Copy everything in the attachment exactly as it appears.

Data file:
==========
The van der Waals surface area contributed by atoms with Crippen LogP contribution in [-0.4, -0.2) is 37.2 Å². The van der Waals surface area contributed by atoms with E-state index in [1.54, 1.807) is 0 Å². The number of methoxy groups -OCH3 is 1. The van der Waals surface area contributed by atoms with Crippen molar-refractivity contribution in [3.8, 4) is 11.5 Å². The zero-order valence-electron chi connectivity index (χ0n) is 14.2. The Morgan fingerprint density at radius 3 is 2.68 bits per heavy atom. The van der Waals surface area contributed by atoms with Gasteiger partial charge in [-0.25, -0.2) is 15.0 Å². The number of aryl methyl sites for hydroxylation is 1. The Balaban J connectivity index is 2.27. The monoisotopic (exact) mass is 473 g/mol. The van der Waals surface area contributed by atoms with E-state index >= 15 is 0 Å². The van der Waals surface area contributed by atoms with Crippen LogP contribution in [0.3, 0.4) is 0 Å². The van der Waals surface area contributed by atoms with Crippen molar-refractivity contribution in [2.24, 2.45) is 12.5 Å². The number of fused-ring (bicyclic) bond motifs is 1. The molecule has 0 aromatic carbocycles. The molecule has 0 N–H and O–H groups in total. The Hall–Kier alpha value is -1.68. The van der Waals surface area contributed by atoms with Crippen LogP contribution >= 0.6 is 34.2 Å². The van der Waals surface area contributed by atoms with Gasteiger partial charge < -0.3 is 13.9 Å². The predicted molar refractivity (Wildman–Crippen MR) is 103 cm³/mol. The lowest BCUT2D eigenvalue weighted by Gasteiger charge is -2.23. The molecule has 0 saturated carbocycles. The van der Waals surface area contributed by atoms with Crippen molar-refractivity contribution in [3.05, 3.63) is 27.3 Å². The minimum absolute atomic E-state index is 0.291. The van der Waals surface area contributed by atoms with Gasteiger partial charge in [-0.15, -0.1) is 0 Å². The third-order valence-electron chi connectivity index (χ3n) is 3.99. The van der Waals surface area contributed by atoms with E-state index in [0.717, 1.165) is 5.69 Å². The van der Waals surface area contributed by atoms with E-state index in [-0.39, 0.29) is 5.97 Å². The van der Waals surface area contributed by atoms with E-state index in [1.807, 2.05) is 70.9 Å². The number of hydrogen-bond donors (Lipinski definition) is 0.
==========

The van der Waals surface area contributed by atoms with Crippen LogP contribution in [-0.4, -0.2) is 37.2 Å². The van der Waals surface area contributed by atoms with E-state index in [1.54, 1.807) is 0 Å². The number of methoxy groups -OCH3 is 1. The van der Waals surface area contributed by atoms with Crippen molar-refractivity contribution in [3.8, 4) is 11.5 Å². The zero-order valence-electron chi connectivity index (χ0n) is 14.2. The Morgan fingerprint density at radius 3 is 2.68 bits per heavy atom. The van der Waals surface area contributed by atoms with Gasteiger partial charge in [-0.25, -0.2) is 15.0 Å². The number of aryl methyl sites for hydroxylation is 1. The Balaban J connectivity index is 2.27. The monoisotopic (exact) mass is 473 g/mol. The van der Waals surface area contributed by atoms with E-state index >= 15 is 0 Å². The van der Waals surface area contributed by atoms with Crippen LogP contribution in [0.3, 0.4) is 0 Å². The van der Waals surface area contributed by atoms with Crippen molar-refractivity contribution in [2.24, 2.45) is 12.5 Å². The number of fused-ring (bicyclic) bond motifs is 1. The molecule has 0 aromatic carbocycles. The molecule has 0 N–H and O–H groups in total. The Hall–Kier alpha value is -1.68. The van der Waals surface area contributed by atoms with Crippen LogP contribution >= 0.6 is 34.2 Å². The van der Waals surface area contributed by atoms with Gasteiger partial charge < -0.3 is 13.9 Å². The predicted molar refractivity (Wildman–Crippen MR) is 103 cm³/mol. The lowest BCUT2D eigenvalue weighted by Gasteiger charge is -2.23. The molecule has 0 saturated carbocycles. The van der Waals surface area contributed by atoms with Crippen molar-refractivity contribution in [3.05, 3.63) is 27.3 Å². The minimum absolute atomic E-state index is 0.291. The van der Waals surface area contributed by atoms with Gasteiger partial charge in [-0.15, -0.1) is 0 Å². The third-order valence-electron chi connectivity index (χ3n) is 3.99. The van der Waals surface area contributed by atoms with E-state index in [0.717, 1.165) is 5.69 Å². The van der Waals surface area contributed by atoms with E-state index in [-0.39, 0.29) is 5.97 Å². The van der Waals surface area contributed by atoms with E-state index in [1.807, 2.05) is 70.9 Å². The number of hydrogen-bond donors (Lipinski definition) is 0.